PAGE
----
Right off the bat I will tell you, if I can use data and logic to make a decision rather than feelings, I will do it. However, often times science is unsettled and you still have to decide. This happens many times in life and that is when we use our “gut”. I once heard the “gut” described as our subconscious brain analyzing past experiences, acquired knowledge and current stimuli and guiding you to the safest outcome.
My gut tells me not to worry about eating meat from an animal infected with Chronic Wasting Disease (CWD). But, let me break this down because this is not a black and white issue.
· There is no record of a human ever contracting this disease from deer or elk. This doesn’t mean it is impossible, of course. Recently a man in New York died and they believe the cause might have been Creutzfeld-Jackob Disease (CJD). He was an avid squirrel hunter and it is theorized that he contracted it through infected brain fluid or tissue. However, they have not confirmed the diagnosis through autopsy (which is the only way to diagnose).
· CJD is an incredibly rare disease (only a few hundred cases have been recorded, almost all of those tied to mad cow disease in the UK) and of those very few cases, they believe over 85% are caused by factors unrelated to genetic or environmental causes, leaving only 15% of cases to be caused by genetic or environmental factors.
· CWD was first identified in 1967 in a wildlife research facility in Fort Collins, Colorado. CJD is a very fast acting and noticeable disease. If hunters were dying disproportionately from this disease, we’d have a record from the last 51 years. This is not saying a hunter hasn’t caught it and died without being diagnosed, but if it has happened, it’s been incredibly rare based on the number of hunters, their friends and family in this country eating venison and elk every year.
· CWD is extremely rare, even in places like Northern Colorado where it was first discovered. Less than 6% of deer and less than 1% of elk in these areas are affected.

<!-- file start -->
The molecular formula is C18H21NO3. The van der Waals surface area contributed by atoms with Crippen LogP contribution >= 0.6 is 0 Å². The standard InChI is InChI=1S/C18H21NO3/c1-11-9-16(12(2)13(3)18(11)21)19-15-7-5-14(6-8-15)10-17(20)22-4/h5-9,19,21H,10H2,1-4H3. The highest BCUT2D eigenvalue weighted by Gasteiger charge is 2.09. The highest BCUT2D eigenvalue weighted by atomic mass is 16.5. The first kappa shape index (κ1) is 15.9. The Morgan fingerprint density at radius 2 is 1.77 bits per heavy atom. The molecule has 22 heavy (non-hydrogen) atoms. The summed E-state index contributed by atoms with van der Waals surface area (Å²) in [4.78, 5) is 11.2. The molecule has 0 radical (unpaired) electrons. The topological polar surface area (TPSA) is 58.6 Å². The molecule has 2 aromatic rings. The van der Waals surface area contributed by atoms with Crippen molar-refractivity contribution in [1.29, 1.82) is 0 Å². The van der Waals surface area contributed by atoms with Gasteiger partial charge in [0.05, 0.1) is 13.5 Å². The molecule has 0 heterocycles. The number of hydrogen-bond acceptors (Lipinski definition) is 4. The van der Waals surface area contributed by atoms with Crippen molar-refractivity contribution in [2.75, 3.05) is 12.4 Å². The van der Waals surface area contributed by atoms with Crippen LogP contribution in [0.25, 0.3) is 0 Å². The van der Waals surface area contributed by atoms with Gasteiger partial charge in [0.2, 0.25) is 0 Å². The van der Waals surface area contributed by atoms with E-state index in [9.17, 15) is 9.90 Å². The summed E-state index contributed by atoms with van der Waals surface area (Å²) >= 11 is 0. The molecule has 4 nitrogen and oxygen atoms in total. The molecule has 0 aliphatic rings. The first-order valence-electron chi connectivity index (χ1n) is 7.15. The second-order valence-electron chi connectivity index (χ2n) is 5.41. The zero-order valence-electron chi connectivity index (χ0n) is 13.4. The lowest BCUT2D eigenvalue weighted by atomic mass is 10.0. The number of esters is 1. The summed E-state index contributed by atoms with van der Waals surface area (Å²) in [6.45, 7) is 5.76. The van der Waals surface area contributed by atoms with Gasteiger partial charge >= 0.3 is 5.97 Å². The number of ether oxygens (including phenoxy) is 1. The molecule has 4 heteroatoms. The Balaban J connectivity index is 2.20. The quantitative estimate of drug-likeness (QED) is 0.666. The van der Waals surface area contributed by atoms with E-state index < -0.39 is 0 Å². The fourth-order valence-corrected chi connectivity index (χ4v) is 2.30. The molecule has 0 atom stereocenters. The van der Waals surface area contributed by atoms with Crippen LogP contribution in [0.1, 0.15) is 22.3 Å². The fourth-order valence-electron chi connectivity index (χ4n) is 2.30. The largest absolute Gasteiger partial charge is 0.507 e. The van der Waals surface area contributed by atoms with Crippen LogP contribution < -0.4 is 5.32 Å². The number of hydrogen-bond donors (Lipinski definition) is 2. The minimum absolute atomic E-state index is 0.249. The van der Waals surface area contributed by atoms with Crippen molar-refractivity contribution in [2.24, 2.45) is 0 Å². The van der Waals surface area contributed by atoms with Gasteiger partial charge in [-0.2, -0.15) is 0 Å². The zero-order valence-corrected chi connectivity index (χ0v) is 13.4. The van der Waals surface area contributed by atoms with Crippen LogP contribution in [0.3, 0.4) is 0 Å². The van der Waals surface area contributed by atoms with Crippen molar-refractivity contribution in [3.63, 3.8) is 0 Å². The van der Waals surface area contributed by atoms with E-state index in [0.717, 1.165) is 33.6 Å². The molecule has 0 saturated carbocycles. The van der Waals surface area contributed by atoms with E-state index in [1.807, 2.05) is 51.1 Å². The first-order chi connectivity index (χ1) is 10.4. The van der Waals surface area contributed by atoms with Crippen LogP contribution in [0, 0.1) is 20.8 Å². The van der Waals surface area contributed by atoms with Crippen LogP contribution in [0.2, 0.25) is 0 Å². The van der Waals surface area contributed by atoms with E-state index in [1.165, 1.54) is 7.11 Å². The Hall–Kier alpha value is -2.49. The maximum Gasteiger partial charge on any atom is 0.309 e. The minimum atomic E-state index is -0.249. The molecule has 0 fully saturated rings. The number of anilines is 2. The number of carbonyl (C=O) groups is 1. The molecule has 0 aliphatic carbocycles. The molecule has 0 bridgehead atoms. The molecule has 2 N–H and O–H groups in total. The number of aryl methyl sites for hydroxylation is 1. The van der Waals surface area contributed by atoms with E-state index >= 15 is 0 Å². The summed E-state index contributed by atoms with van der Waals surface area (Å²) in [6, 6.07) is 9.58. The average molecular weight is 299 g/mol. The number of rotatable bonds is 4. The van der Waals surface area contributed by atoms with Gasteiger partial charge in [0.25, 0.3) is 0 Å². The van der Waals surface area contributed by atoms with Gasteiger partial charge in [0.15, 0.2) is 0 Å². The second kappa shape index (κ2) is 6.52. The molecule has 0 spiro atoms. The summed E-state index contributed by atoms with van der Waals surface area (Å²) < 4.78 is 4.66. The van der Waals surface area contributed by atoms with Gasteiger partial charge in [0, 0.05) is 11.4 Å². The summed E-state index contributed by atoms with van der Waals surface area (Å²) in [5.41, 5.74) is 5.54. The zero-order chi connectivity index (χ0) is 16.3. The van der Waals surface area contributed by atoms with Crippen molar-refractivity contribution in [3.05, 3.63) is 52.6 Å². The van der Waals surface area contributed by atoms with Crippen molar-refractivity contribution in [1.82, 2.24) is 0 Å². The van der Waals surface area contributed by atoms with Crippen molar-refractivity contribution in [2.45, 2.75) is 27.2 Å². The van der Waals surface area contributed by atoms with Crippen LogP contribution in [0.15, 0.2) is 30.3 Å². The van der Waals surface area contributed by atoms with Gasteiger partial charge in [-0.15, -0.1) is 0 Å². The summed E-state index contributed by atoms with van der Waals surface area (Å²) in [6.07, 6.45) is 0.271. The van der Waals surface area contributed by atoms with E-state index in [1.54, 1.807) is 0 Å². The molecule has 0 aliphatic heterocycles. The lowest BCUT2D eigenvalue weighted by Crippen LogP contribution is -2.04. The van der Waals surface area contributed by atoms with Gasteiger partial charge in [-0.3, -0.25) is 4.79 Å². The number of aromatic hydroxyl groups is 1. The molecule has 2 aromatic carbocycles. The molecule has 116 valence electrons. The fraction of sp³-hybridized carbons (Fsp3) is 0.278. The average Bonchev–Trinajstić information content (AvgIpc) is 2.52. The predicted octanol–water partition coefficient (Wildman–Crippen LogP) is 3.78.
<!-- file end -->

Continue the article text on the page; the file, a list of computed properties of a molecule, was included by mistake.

As I always say to people, on a number of different topics, absence of evidence isn’t evidence of absence. However, that is not to say you should make decisions out of fear of what could be true. Therefore, I am going to eat meat from my harvest in the field this year, but I am going to take the following precautions:
· I am not going to eat the brain. This would probably be true even without CWD. I’ll eat damn near anything off an animal, but the brain is not appetizing to me. Even though I would eat the eyes, I am also leaving those for the coyotes and other scavengers.
· I am going to bone out the neck meat.
· I am going to have the carcass tested before feeding it to my family.
However, I will eat some fresh backstraps at camp and I am bringing some bones home with me for use in osso bucco, bone marrow consumption and finally, for bone broth. If my animal tests positive, I will of course dispose of the meat and bones according the rules of Colorado Parks & Wildlife.
CWD is a big problem in our cervid population and it is something every hunter should worry about in regard to the health of our herds. If you want to wait on the test results before consuming your harvest, I won’t argue with you (unless you’re my hunting buddy, but that’s what we do, talk about hunting), but I am not going to concern myself with CWD when less than 1% of elk carry a disease that has no evidence of being transferred to humans. Eating a fresh meal in camp is one of the time-honored traditions and sacraments of the hunt. I am choosing not to deny myself an opportunity to commune with my ancestors in this tradition over such minuscule risk.